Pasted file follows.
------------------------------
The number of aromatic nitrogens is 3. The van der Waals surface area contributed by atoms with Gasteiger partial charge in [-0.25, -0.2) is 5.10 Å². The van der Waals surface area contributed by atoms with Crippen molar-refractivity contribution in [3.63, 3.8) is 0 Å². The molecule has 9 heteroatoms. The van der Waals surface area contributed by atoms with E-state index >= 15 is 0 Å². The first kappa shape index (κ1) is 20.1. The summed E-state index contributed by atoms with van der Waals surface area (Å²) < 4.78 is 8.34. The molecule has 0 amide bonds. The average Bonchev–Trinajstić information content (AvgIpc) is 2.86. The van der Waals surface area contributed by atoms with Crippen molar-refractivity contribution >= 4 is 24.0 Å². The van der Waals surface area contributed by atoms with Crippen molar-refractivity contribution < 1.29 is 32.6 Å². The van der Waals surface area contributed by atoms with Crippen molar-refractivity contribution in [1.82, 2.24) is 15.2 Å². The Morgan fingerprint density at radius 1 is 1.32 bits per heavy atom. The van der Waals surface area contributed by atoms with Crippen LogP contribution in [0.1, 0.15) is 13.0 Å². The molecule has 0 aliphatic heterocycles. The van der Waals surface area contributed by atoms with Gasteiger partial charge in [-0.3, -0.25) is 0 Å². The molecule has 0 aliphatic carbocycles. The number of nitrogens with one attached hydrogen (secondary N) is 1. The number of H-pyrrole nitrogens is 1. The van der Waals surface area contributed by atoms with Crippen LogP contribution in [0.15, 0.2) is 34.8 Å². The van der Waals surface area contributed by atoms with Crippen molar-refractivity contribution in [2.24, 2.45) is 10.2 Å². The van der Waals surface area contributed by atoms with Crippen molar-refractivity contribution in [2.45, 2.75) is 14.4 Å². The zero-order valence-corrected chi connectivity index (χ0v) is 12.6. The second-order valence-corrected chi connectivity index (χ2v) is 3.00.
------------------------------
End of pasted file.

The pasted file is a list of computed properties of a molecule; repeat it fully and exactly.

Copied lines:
The number of aromatic nitrogens is 3. The van der Waals surface area contributed by atoms with Gasteiger partial charge in [-0.25, -0.2) is 5.10 Å². The van der Waals surface area contributed by atoms with Crippen molar-refractivity contribution in [3.63, 3.8) is 0 Å². The molecule has 9 heteroatoms. The van der Waals surface area contributed by atoms with E-state index >= 15 is 0 Å². The first kappa shape index (κ1) is 20.1. The summed E-state index contributed by atoms with van der Waals surface area (Å²) < 4.78 is 8.34. The molecule has 0 amide bonds. The average Bonchev–Trinajstić information content (AvgIpc) is 2.86. The van der Waals surface area contributed by atoms with Crippen molar-refractivity contribution >= 4 is 24.0 Å². The van der Waals surface area contributed by atoms with Crippen molar-refractivity contribution < 1.29 is 32.6 Å². The van der Waals surface area contributed by atoms with Crippen molar-refractivity contribution in [1.82, 2.24) is 15.2 Å². The Morgan fingerprint density at radius 1 is 1.32 bits per heavy atom. The van der Waals surface area contributed by atoms with Crippen LogP contribution in [0.1, 0.15) is 13.0 Å². The molecule has 0 aliphatic heterocycles. The van der Waals surface area contributed by atoms with Gasteiger partial charge in [-0.3, -0.25) is 0 Å². The molecule has 0 aliphatic carbocycles. The number of nitrogens with one attached hydrogen (secondary N) is 1. The number of H-pyrrole nitrogens is 1. The van der Waals surface area contributed by atoms with Crippen LogP contribution in [0.15, 0.2) is 34.8 Å². The van der Waals surface area contributed by atoms with Crippen molar-refractivity contribution in [2.24, 2.45) is 10.2 Å². The van der Waals surface area contributed by atoms with Crippen molar-refractivity contribution in [2.45, 2.75) is 14.4 Å². The zero-order valence-corrected chi connectivity index (χ0v) is 12.6. The second-order valence-corrected chi connectivity index (χ2v) is 3.00.